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alexmc

EMC and the Fake Rolex

Posted by alexmc in The Missing Shade of Blue on Feb 5, 2009 4:20:59 AM

 

!http://blogs.netapp.com/shadeofblue/images/2009/02/05/frankennas.png|title=Frankennas|style=FLOAT: right; MARGIN: 0px 0px 10px 10px|alt=FrankenNAS|src=http://blogs.netapp.com/shadeofblue/images/2009/02/05/frankennas.png|border=0!Much of the mail that I receive on my computer at home consists of spam. Badly written, most of it is offering me enough Viagra to give me a serious balance problem, chances to play roulette, easy money from the sons of deposed African cabinet ministers who have amassed stolen fortunes that they want to launder through my bank account....



It's a serious irritation, but occasionally it's amusing. An example; this heavily capitalized email from the fabulously named Lagina Cowper.

bq.

From: Lagina Cowper
Subject: FAKE ROLEX!!!!



Look a MILLION DOLLARS with our ROLEX WATCHES!!! LEADING CHEAPER than the real thing, we have DAYTONA CSOMOGRAPH, ROYAL BLACK, OYSTER,...


 

NetApp has some fairly sophisticated email filters that weed out most spam. So you can imagine my surprise when EMC's Chuck Hollis blogged today, and my RSS feed popped this into my work inbox. It's about Frankenstorage. Chuck says;

bq.

...NetApp did their interpretation of frankenstorage when they announced a lash-up with TMS's RamSan-500 to tick the box that, yes, they had a flash story to tell. 


 

Chuck is calling NetApp systems Frankenstorage?



 

That's funny! Having tried to hijack the unified storage message, EMC's very own Lagina Cowper is suggesting that other competitiors' storage are just bolted together mishmashes of parts.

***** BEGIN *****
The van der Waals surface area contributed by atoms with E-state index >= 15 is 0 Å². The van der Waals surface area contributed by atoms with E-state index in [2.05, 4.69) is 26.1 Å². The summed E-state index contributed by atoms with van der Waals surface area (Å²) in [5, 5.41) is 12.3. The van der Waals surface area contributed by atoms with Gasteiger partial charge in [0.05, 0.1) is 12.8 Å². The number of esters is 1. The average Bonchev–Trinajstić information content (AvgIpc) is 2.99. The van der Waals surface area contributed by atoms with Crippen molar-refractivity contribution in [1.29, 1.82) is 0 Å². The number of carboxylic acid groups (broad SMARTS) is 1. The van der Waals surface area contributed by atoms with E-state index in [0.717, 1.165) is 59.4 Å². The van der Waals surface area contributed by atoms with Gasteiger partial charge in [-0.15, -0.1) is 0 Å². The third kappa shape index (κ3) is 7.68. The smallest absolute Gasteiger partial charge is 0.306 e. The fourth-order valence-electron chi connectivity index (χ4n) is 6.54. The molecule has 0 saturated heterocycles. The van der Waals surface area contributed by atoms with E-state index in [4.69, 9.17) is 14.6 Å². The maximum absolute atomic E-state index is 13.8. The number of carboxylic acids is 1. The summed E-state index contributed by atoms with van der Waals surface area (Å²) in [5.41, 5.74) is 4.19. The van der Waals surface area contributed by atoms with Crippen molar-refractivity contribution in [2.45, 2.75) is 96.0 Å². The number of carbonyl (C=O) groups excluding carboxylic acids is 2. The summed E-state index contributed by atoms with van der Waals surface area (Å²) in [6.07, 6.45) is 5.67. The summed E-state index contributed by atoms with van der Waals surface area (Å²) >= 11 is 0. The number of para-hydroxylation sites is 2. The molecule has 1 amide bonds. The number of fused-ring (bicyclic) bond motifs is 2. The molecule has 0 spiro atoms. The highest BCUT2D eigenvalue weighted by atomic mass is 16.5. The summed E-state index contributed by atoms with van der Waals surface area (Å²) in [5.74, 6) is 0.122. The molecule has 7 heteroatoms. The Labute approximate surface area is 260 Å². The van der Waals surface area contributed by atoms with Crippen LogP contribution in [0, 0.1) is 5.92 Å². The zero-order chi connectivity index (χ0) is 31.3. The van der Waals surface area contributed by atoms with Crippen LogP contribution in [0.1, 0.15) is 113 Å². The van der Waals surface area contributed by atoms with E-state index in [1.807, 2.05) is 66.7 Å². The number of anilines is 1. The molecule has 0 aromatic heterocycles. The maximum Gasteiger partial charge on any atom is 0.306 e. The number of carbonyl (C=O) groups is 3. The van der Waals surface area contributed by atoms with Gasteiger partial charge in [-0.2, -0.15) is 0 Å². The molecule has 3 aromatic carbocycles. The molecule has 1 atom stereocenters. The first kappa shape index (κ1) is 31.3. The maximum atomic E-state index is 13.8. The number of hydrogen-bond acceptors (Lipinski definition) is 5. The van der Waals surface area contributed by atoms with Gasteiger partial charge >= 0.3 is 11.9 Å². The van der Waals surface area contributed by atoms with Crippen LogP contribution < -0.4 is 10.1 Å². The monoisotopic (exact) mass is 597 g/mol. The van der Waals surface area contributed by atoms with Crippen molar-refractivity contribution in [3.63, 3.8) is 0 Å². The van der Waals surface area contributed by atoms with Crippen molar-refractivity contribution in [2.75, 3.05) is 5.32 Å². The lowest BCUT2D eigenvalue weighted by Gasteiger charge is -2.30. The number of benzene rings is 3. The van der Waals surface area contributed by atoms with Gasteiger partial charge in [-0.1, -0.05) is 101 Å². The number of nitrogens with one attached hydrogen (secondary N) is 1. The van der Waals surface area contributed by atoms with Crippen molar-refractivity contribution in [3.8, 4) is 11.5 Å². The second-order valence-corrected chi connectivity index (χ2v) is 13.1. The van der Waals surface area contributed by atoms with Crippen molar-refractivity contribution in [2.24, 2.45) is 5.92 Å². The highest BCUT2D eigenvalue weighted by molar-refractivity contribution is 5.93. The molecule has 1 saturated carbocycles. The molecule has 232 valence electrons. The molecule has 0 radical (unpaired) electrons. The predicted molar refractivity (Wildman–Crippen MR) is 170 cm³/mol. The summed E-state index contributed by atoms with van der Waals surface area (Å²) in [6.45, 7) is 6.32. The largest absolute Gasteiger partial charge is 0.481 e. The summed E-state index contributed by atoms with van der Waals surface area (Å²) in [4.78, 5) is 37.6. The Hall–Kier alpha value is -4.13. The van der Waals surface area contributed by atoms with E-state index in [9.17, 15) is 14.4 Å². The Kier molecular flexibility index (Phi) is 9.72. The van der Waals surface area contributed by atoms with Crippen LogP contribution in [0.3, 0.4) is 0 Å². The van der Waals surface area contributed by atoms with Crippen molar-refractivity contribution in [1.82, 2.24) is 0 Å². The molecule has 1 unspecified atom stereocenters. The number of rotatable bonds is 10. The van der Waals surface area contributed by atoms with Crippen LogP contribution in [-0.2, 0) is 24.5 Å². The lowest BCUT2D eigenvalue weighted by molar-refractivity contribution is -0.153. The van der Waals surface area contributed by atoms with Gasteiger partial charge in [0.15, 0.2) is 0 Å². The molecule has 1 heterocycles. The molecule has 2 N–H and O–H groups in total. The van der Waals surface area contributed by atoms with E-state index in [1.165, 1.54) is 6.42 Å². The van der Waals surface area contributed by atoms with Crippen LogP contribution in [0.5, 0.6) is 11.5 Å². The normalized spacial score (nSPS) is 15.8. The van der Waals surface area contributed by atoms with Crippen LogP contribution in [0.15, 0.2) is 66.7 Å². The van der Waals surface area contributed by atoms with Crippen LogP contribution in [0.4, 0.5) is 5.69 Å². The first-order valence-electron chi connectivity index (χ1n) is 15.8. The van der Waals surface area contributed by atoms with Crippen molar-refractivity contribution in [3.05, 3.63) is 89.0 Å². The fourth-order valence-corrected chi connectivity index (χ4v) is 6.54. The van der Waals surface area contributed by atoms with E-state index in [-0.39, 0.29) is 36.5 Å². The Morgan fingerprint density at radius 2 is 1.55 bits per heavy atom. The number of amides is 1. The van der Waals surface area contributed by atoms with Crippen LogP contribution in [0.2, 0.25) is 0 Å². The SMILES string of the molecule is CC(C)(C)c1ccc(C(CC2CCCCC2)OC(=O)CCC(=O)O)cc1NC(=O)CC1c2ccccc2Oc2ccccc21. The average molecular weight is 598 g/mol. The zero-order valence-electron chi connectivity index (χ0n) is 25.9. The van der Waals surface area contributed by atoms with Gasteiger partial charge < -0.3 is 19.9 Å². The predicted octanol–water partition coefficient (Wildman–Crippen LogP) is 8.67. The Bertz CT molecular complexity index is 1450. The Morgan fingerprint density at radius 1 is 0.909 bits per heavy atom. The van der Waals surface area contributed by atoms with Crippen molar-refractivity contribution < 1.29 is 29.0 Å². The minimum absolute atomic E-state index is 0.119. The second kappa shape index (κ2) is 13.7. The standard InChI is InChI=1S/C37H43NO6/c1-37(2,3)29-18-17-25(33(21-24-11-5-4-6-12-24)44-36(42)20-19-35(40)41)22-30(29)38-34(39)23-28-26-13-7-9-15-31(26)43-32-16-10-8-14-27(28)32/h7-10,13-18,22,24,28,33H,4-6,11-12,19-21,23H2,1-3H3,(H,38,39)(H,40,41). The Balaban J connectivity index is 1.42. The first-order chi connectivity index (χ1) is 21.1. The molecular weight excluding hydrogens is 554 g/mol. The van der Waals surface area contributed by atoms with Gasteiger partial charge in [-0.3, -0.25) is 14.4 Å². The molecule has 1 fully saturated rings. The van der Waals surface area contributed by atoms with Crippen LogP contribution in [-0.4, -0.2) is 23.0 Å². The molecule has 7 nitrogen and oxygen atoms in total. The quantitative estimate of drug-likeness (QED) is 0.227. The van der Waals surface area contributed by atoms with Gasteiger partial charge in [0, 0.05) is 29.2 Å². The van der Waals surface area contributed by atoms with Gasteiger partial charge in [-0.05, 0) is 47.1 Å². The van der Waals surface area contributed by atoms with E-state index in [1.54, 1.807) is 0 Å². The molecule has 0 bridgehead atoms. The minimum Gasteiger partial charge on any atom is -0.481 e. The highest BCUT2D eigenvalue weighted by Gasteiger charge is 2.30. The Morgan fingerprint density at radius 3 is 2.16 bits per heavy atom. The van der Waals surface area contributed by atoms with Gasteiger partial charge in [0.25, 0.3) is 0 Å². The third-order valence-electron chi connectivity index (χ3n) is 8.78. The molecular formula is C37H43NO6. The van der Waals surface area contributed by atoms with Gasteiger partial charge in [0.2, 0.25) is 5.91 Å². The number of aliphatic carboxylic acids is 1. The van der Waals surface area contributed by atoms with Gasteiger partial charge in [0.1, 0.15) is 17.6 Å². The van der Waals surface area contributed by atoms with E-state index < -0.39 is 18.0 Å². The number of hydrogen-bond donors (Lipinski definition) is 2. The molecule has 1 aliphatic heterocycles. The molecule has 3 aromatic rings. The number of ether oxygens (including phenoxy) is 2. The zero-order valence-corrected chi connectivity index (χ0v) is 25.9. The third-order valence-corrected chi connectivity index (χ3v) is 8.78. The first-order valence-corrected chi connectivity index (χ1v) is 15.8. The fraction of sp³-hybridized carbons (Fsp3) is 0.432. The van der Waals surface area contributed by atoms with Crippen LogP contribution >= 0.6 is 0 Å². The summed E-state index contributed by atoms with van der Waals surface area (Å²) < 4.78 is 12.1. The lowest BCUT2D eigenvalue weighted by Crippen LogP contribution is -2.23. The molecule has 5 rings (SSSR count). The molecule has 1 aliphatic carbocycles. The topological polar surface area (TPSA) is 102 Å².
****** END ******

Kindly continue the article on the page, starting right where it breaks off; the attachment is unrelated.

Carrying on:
[ | $frankennas[10].png]Where, I wonder, did he get the idea of Frankenstorage from? There's no stopping a good idea, so perhaps it was from my blog. I noted in November last year that the Celerra NS range was due out shortly.

bq.

 

It Lives! EMC’s FrankenNAS.



Unsurprising will be the throwing of the big switch to zap into life a new EMC NS range based on the Celerra and CX4. I’ve lost count of the exact number of moving parts in the average EMC NAS solution, but any press release will probably skim over that and claim “market leading unified storage” with a cuddly personality. I’d suggest counting the bolts and keeping a safe distance.



I also wonder if Avamar based NAS deduplication will get announced too? I’ll be fascinated to see how they wire that one up in FrankenNAS’s two brains. And how much it costs.


I suppose it's a common enough analogy that Chuck could have thought of it independently, so let's put the copying of the Frankenstein imagery aside. Here's the serious point.



By lagging behind the competition, EMC suffers from the marketers' dilemma; how do we make yesterday's products appeal to today's customer? The answer; copy. Copy everything. Ape your competitors' stance, and employ serious marketing muscle to make it look like you invented the idea in the first place. 



 

If you can't make it, fake it.



But here's an example of EMC copying that really gets to the heart of the issue. Unified storage. Chuck keeps saying that the Celerra is unified storage, even though it's a bolted together set of hardware, and so fails miserably by his own criteria. But Chuck keeps missing the point, and will miss it forever because he can't seem to grasp one of the fundamentals of this industry.



 

It's not about the hardware. It's all in the software.



It's the software that makes NetApp's solution unified storage, and exposes the Celerra for the bolted together FrankenNAS is really is. Let me repeat; software.



Question. How many operating systems, types of snapshots and clones, pieces of incompatible replication, varieties of deduplication software does the average EMC customer have to buy and manage? Lots, and that's a problem. EMC's answer is to fake a solution. They call it "unified storage", but it's plainly and painfully obvious it isn't.



So you can understand why I laughed out loud when I read this from Chuck's blog;

bq.

 

How do we stop these monstrosities?  That's up to customers, isn't it? 


Good question, Chuck. I for one will be making sure they understand the real issue around Frankenstorage.



Your marketing spin on this is just the same as the cheap watch spam from Lagina Cowper. Except Lagina is more honest; that Rolex really is a fake.



.

 

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